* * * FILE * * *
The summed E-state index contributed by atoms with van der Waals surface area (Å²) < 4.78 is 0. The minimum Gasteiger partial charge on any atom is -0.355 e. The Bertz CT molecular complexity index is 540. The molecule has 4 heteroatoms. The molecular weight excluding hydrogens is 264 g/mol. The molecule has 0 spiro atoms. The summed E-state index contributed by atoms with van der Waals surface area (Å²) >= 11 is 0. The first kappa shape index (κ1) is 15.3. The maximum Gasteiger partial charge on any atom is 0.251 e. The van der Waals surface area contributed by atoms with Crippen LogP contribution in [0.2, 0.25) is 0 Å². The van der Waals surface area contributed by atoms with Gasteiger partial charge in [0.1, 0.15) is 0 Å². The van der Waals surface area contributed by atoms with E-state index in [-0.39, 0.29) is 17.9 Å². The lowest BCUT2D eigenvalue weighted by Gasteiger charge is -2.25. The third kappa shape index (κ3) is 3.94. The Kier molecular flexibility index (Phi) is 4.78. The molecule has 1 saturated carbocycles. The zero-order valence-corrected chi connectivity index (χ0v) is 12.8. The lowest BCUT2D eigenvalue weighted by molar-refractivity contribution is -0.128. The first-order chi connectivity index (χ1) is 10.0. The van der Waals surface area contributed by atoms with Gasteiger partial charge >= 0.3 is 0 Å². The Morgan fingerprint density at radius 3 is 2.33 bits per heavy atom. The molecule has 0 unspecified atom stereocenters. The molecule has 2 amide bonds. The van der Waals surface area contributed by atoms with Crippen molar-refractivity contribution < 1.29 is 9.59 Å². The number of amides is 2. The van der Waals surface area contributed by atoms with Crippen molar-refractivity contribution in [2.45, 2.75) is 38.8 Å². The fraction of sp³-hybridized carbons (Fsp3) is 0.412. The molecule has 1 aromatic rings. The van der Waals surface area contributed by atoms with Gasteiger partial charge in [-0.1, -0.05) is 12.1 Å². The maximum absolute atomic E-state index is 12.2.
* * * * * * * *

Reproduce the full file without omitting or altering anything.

The summed E-state index contributed by atoms with van der Waals surface area (Å²) < 4.78 is 0. The minimum Gasteiger partial charge on any atom is -0.355 e. The Bertz CT molecular complexity index is 540. The molecule has 4 heteroatoms. The molecular weight excluding hydrogens is 264 g/mol. The molecule has 0 spiro atoms. The summed E-state index contributed by atoms with van der Waals surface area (Å²) >= 11 is 0. The first kappa shape index (κ1) is 15.3. The maximum Gasteiger partial charge on any atom is 0.251 e. The van der Waals surface area contributed by atoms with Crippen LogP contribution in [0.2, 0.25) is 0 Å². The van der Waals surface area contributed by atoms with Gasteiger partial charge in [0.1, 0.15) is 0 Å². The van der Waals surface area contributed by atoms with E-state index in [-0.39, 0.29) is 17.9 Å². The lowest BCUT2D eigenvalue weighted by Gasteiger charge is -2.25. The third kappa shape index (κ3) is 3.94. The Kier molecular flexibility index (Phi) is 4.78. The molecule has 1 saturated carbocycles. The zero-order valence-corrected chi connectivity index (χ0v) is 12.8. The lowest BCUT2D eigenvalue weighted by molar-refractivity contribution is -0.128. The first-order chi connectivity index (χ1) is 10.0. The van der Waals surface area contributed by atoms with Gasteiger partial charge >= 0.3 is 0 Å². The Morgan fingerprint density at radius 3 is 2.33 bits per heavy atom. The molecule has 0 unspecified atom stereocenters. The molecule has 2 amide bonds. The van der Waals surface area contributed by atoms with Crippen molar-refractivity contribution < 1.29 is 9.59 Å². The number of amides is 2. The van der Waals surface area contributed by atoms with Crippen molar-refractivity contribution in [2.45, 2.75) is 38.8 Å². The fraction of sp³-hybridized carbons (Fsp3) is 0.412. The molecule has 1 aromatic rings. The van der Waals surface area contributed by atoms with Gasteiger partial charge in [-0.1, -0.05) is 12.1 Å². The maximum absolute atomic E-state index is 12.2.